While programs can be developed to assist victims of human trafficking this will not be sufficient enough. It is necessary to develop solutions for human trafficking. This will be difficult to do as there are so many causes of violent crimes such as human trafficking. Human trafficking is a complex issue with many causes which at time intertwine. Human trafficking can be attributed to structural issues such as poverty, lack of education and a lack of opportunity.
However, while one’s socioeconomic status is a contributing factor to crimes such as this one, it cannot be solely looked at as a cause of crime. It could be caused by criminal enterprises such as organized crime, corruption in public office, and how much of a lucrative business human trafficking can be which Kucharski found when she did the cost-benefit analysis to determine that traffickers needed to engage in a high volume of victims (p. 152).
Human trafficking underpublished
Kucharski also found the literature available on human trafficking to be lacking. The reasons for this lack of research could be as complex as the causes or human trafficking. However, it is an issue that needs to be addressed. Before we can begin assisting these victims of trafficking heal there should be a knowledge base of what works for these victims. In most of the articles, there may have been a sentence or two about what kinds of services victims were receiving. However, there was little analysis of how effective these services were.
While other models could be applied to victims of trafficking in order to be effective a program model should be created which takes into consideration the specific needs and circumstances of human trafficking victims. This can be a difficult project to undertake as there are not only issues of funding, apathy, or availability of methodology. However, there are also varied forms of human trafficking all which cannot be treated in the same manner.
Each human trafficking case different
Someone who has been forced to perform manual labor may not need the same type of services as a person who has been sexually trafficked. Sex trafficking is more akin to statutory rape or more violent forms of sexual assaults. A mail order bride may not need the same type of assistance as someone who has been forced to work on a magazine crew. Therefore there need to be distinct programs which not only assist victims of human trafficking but also address their own specific form of trafficking.
This is a need which should be addressed as we begin to study and realize the large scale of human trafficking. Combining a multidisciplinary approach to research, coming up with solutions to human trafficking and coming up with programs to assist the victims would be an effective way to begin to tackle this problem. By working together and approaching human trafficking with as much enthusiasm as the traffickers do an impact may be made.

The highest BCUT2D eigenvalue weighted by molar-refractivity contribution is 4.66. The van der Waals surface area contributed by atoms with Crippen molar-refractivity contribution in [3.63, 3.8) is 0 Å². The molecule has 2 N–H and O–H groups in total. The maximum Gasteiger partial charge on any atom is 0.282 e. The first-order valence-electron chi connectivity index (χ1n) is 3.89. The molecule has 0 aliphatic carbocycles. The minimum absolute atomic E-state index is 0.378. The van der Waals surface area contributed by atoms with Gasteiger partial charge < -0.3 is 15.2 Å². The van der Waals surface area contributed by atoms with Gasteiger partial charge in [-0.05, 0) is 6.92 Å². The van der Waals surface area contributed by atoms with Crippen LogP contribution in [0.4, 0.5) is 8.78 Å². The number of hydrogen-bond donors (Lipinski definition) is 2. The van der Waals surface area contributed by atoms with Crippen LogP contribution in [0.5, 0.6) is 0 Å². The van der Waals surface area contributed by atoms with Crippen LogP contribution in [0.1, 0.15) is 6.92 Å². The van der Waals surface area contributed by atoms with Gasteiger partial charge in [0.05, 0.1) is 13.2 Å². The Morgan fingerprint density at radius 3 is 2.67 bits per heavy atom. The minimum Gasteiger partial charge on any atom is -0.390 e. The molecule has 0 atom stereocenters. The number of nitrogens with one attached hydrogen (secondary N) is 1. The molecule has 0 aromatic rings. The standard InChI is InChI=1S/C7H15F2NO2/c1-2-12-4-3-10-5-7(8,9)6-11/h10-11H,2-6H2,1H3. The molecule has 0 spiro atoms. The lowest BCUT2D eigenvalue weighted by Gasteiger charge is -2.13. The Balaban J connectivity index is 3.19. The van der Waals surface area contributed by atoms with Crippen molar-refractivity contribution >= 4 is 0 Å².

Methodology of T-Visas
Using the T-visas as the variable to determine which countries of origin human trafficking victims come from was not an effective method as many human trafficking victims are not reported to the authorities. In order to obtain a T-Visa, a person must be verified as a human trafficking victim which requires multiple hoops to jump through.
Kucharski could use the literature that is available to determine which countries have high rates of human trafficking as the study needed to be expanded to a global analysis rather than just a study of the United States. Although the problem of human trafficking is prevalent in the United States, it is a global immigration problem as most of the victims come from a foreign underdeveloped country.
The issue of human trafficking is an important one to study in migration studies as not all forms of migration are beneficial or chosen to be undertaken by immigrants. By incorporating the relatively new concept of human trafficking in the study of migration the research can be expanded upon. Further research can also assist in developing programs to combat the problem. This could result in spreading awareness and assist in preventing future victims.
Jac-Kucharski, Alicja. “The Determinants of Human Trafﬁcking: A US Case Study.” International Migration. (2012) 50.6, 150-165.